Need for speed

One of the most useful features to look for is a bracketing mode. A single push of the shutter button produces three quick pictures, each with a slightly different exposure, each allowing in a slightly varying amount of light. This increases the likelihood of capturing the scene as you see it (or as you want it to be seen).

Some high-end film cameras can bracket too, but it eats up film and, of course, you pay for the frames you don't like. Remember, with digital cams it costs nothing to take poor shots -- you can delete the two you like least. Digital cameras also handle extra-bright and low-light situations that take careful planning with film. Some can penetrate near darkness, even without a flash.

Power plays

Digital cameras gulp power and storage. But when you buy them, they come with one set of batteries and an absurdly small memory card. You'll need more, especially when shooting on long trips or at photo-intensive events like weddings or parking lot collisions.

To avoid doubling your purchase price with accessories, look for standard memory and batteries. The two most common types of memory are compact-flash cards and the smaller secure digital, or SD, cards. Prices for a 256MB compact-flash or SD card -- enough to hold 200 high-resolution shots -- have fallen to $65.

It can also pay to pick a camera that uses the same memory format as devices you already own -- MP3 players, PDAs -- and swap the cards as needed. Most camera makers use one or the other memory standard. But Sony, which uses its own Memory Stick, and Olympus and Fuji, which use their new xD cards, charge about double for their media.

Getting standard batteries is more of a challenge. Most digitals today use expensive proprietary batteries -- a lack of standardization that apparently has less to do with consumer needs than with the camera maker's own need to sell specialized accessories with high markups. Even cameras from the same lines often use different battery types. Prepare to pay $50 apiece or more (you'll need one extra set at the very least). A few makers, such as Minolta and Ricoh, have generously stuck to rechargeable AA batteries, costing about $10 for a set of four. Others, such as Canon, Nikon and Olympus, use these generic batteries in some but not all their cameras.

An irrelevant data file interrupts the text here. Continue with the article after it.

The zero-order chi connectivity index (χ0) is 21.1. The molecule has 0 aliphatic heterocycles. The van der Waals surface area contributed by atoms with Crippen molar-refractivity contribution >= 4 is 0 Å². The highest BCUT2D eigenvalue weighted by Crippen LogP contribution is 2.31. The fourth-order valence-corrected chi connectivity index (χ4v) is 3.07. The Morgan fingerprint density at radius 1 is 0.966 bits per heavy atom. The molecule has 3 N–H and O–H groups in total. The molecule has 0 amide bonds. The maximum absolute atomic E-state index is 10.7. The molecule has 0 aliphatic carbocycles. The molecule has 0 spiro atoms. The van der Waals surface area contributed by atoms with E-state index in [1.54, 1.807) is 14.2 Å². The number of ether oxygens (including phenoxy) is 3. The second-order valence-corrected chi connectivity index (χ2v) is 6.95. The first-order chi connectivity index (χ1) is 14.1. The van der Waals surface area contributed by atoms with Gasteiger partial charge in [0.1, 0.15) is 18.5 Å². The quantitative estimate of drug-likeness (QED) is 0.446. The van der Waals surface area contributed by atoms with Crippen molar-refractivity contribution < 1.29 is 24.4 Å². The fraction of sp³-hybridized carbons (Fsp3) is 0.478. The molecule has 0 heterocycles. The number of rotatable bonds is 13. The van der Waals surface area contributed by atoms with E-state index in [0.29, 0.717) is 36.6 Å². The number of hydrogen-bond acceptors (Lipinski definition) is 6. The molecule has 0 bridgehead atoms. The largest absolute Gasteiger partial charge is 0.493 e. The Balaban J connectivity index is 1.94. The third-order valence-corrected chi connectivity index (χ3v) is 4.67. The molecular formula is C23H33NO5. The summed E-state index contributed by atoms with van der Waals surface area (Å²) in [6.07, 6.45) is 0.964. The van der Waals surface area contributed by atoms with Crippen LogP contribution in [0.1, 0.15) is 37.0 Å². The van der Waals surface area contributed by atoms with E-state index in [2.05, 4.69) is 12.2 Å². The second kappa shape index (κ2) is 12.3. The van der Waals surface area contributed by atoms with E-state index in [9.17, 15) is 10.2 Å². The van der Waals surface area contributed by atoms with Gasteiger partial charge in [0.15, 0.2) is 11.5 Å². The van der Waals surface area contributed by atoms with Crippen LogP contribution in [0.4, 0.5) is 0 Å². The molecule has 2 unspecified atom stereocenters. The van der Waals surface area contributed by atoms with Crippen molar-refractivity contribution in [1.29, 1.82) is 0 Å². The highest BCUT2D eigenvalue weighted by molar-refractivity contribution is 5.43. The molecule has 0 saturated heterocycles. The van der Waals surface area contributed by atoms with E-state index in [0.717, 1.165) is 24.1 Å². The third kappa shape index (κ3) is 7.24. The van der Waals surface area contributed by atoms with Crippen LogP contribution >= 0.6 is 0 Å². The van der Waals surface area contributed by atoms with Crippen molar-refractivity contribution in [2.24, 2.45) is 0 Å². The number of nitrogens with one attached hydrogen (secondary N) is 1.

Where to shop

Prices move fast in the digital camera market, and the online retailers tend to respond fastest. Dell has lately been offering aggressive pricing for its limited selection of cameras. Also, look for daily promotions at Tech Bargains, which frequently links to discount coupons for Dell, Buy.com, and others. Reliable New York City mail-order houses B&H and Adorama are also worth checking. You can find help with comparison shopping at two Web sites obsessively devoted to digital cameras, Digital Photography Review and Digital Camera Resource. Pick the features you want, and they will offer a list of current cameras that fit the bill.  Top of page




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Market indexes are shown in real time, except for the DJIA, which is delayed by two minutes. All times are ET. Disclaimer Morningstar: © 2014 Morningstar, Inc. All Rights Reserved. Disclaimer The Dow Jones IndexesSM are proprietary to and distributed by Dow Jones & Company, Inc. and have been licensed for use. All content of the Dow Jones IndexesSM © 2014 is proprietary to Dow Jones & Company, Inc. Chicago Mercantile Association. The market data is the property of Chicago Mercantile Exchange Inc. and its licensors. All rights reserved. FactSet Research Systems Inc. 2014. All rights reserved. Most stock quote data provided by BATS.